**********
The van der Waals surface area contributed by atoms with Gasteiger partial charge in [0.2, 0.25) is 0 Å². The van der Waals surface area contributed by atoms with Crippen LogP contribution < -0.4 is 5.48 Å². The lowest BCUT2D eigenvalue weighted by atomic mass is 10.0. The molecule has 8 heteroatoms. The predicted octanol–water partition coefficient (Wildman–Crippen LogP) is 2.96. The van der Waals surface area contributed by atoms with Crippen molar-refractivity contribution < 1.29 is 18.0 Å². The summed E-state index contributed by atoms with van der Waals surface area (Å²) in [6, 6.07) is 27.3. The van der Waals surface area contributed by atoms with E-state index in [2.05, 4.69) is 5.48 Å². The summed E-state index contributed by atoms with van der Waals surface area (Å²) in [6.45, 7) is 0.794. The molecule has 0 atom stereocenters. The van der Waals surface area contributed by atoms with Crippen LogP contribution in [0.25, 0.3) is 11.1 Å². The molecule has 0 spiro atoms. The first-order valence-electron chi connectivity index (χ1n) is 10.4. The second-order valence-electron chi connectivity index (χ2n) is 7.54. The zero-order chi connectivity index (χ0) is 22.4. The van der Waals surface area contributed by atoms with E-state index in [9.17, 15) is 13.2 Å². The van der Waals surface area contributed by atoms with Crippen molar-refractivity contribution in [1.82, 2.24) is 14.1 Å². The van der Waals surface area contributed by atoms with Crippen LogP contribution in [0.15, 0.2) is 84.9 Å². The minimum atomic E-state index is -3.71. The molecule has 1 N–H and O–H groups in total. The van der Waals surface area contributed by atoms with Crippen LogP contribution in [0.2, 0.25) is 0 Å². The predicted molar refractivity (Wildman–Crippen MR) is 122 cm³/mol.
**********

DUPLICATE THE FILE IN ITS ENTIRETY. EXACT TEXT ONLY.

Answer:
The van der Waals surface area contributed by atoms with Gasteiger partial charge in [0.2, 0.25) is 0 Å². The van der Waals surface area contributed by atoms with Crippen LogP contribution < -0.4 is 5.48 Å². The lowest BCUT2D eigenvalue weighted by atomic mass is 10.0. The molecule has 8 heteroatoms. The predicted octanol–water partition coefficient (Wildman–Crippen LogP) is 2.96. The van der Waals surface area contributed by atoms with Crippen molar-refractivity contribution < 1.29 is 18.0 Å². The summed E-state index contributed by atoms with van der Waals surface area (Å²) in [6, 6.07) is 27.3. The van der Waals surface area contributed by atoms with E-state index in [2.05, 4.69) is 5.48 Å². The summed E-state index contributed by atoms with van der Waals surface area (Å²) in [6.45, 7) is 0.794. The molecule has 0 atom stereocenters. The van der Waals surface area contributed by atoms with Crippen LogP contribution in [0.25, 0.3) is 11.1 Å². The molecule has 0 spiro atoms. The first-order valence-electron chi connectivity index (χ1n) is 10.4. The second-order valence-electron chi connectivity index (χ2n) is 7.54. The zero-order chi connectivity index (χ0) is 22.4. The van der Waals surface area contributed by atoms with E-state index in [9.17, 15) is 13.2 Å². The van der Waals surface area contributed by atoms with Crippen molar-refractivity contribution in [1.82, 2.24) is 14.1 Å². The van der Waals surface area contributed by atoms with Crippen LogP contribution in [0.15, 0.2) is 84.9 Å². The minimum atomic E-state index is -3.71. The molecule has 1 N–H and O–H groups in total. The van der Waals surface area contributed by atoms with Crippen LogP contribution in [0.2, 0.25) is 0 Å². The predicted molar refractivity (Wildman–Crippen MR) is 122 cm³/mol.